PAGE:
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Humble history of a holiday gone wild

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The roots of spring break?

Nesting birds, rutting beasts, rising sap, you know.

But there's also a specifically American angle: In 1936, the swim coach of Colgate University in Hamilton, N.Y., brought his team to Fort Lauderdale to practice at the Casino Pool, which was the first Olympic-size pool in Florida.

It went well, so the next year he brought the whole team, and then Fort Lauderdale started staging the College Coaches' Swim Forum, again at the Casino Pool. And as it happens, the Elbo Room bar opened in 1938 at the Seabreeze Hotel, and started drawing a lot of off-duty military from posts nearby. Apparently, one thing led to another. And though the hottest spring break heat is now elsewhere, the bar remains, with webcams.

But it might be easier to simply blame "Where the Boys Are," which premiered in 1960 and gave George Hamilton one of his first high-profile tanning opportunities. The movie, which co-starred Dolores Hart, Yvette Mimieux and Connie Francis, was set in Fort Lauderdale and did well. Then in 1983 came the film "Spring Break," again set in Fort Lauderdale; and in 2003 came "The Real Cancún," a "reality movie" about 16 American college students on spring break in Mexico. Those films didn't do so well but by then it hardly mattered.

By 1985, Fort Lauderdale's spring student crowds had reached 350,000 and local leaders were ready to call it quits -- for all the mayhem they caused, the students weren't spending enough money. Later, Daytona Beach took over the lead role in Florida, and then Panama City Beach.

In California, Palm Springs rose and then fell as a hot destination. The late Sonny Bono gets credit or blame for ending the party because, as Palm Springs mayor in 1991, he led the Palm Springs City Council in banning thong bathing suits. The hordes moved on.

Now spring break is a full-blown industry, with dozens of tour operators focusing on a market of not-especially-discriminating college kids. Some companies charter cruise ships from Port Everglades for trips to the Bahamas. MTV's mtvU is establishing a Spring Break Village and sponsoring several concerts from now through March 22 at Panama City Beach's Boardwalk Beach Resort Hotel. Victoria's Secret has a dedicated page of Spring Break fashions on its website.

Arthur Carey, president of San Diego-based Mexico Destinations and a 12-year veteran of spring break travel, said he expects "a little over 100,000" American college students to visit Rosarito Beach between March 13 and April 6. This sounds crazy for a city with only about 1,000 hotel rooms, but Carey added that the spring-break visitor number was about twice as high in 2006 and 2007. Carey blames this year's decline on confusion over border-crossing requirements (if you fly, you must show a passport; if you drive, you can show a passport or a birth certificate and driver's license) and media coverage of rising crime in and around Tijuana.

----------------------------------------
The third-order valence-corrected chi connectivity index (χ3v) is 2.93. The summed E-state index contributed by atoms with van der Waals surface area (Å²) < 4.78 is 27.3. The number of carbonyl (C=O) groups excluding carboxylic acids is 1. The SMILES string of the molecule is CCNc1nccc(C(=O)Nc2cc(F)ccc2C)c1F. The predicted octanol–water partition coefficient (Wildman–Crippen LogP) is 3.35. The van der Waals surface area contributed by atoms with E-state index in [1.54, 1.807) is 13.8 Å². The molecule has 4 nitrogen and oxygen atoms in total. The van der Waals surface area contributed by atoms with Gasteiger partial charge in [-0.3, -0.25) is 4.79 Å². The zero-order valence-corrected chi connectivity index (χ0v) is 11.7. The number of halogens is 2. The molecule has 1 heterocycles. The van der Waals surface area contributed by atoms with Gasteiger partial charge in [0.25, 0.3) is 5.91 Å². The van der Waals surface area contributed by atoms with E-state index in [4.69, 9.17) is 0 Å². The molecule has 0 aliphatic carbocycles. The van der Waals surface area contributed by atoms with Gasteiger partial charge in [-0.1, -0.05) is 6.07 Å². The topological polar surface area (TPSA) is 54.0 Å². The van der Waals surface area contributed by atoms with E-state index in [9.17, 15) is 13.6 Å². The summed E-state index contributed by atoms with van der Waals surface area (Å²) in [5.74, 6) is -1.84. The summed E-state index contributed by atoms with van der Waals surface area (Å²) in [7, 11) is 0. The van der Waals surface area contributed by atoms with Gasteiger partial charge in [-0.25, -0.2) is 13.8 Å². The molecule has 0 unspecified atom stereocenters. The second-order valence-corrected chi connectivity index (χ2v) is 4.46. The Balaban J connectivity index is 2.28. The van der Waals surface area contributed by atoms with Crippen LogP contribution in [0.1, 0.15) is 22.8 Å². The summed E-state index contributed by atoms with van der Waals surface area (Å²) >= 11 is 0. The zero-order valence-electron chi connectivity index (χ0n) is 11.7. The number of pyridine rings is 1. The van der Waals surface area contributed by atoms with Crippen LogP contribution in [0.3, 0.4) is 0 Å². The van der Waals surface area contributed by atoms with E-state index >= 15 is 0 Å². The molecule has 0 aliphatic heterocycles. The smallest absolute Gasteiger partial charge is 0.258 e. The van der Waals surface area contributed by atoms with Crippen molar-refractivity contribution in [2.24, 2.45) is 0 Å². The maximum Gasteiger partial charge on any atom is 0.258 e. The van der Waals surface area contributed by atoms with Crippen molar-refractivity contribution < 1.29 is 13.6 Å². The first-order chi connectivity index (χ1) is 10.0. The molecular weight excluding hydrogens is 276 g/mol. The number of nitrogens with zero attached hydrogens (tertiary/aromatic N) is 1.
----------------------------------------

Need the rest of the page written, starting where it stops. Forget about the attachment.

Predictably, scam artists have seized on the spring break scene. In 1999, more than a dozen state attorney generals, including California's, got together with federal officials to sue a batch of tour operators who were accused of failing to deliver on Mexican and Caribbean spring break reservations. Those companies have vanished or changed names -- the churn among tour operators is considerable.

In fact, said Celko of STA Travel, "I don't know that the spring break market is growing as fast as the number of spring break operators is."

Travel professionals say spring break travelers should look for tour operators with several years of history (and confirmable street addresses) that accept credit cards and belong to organizations like the Better Business Bureau and the American Society of Travel Agents. Whenever possible, travelers should also double-check their reservations directly with airlines and hotels (and it wouldn't hurt to make sure the number of "roommates" per lodging matches your expectation).

Copyright © 2014, Los Angeles Times
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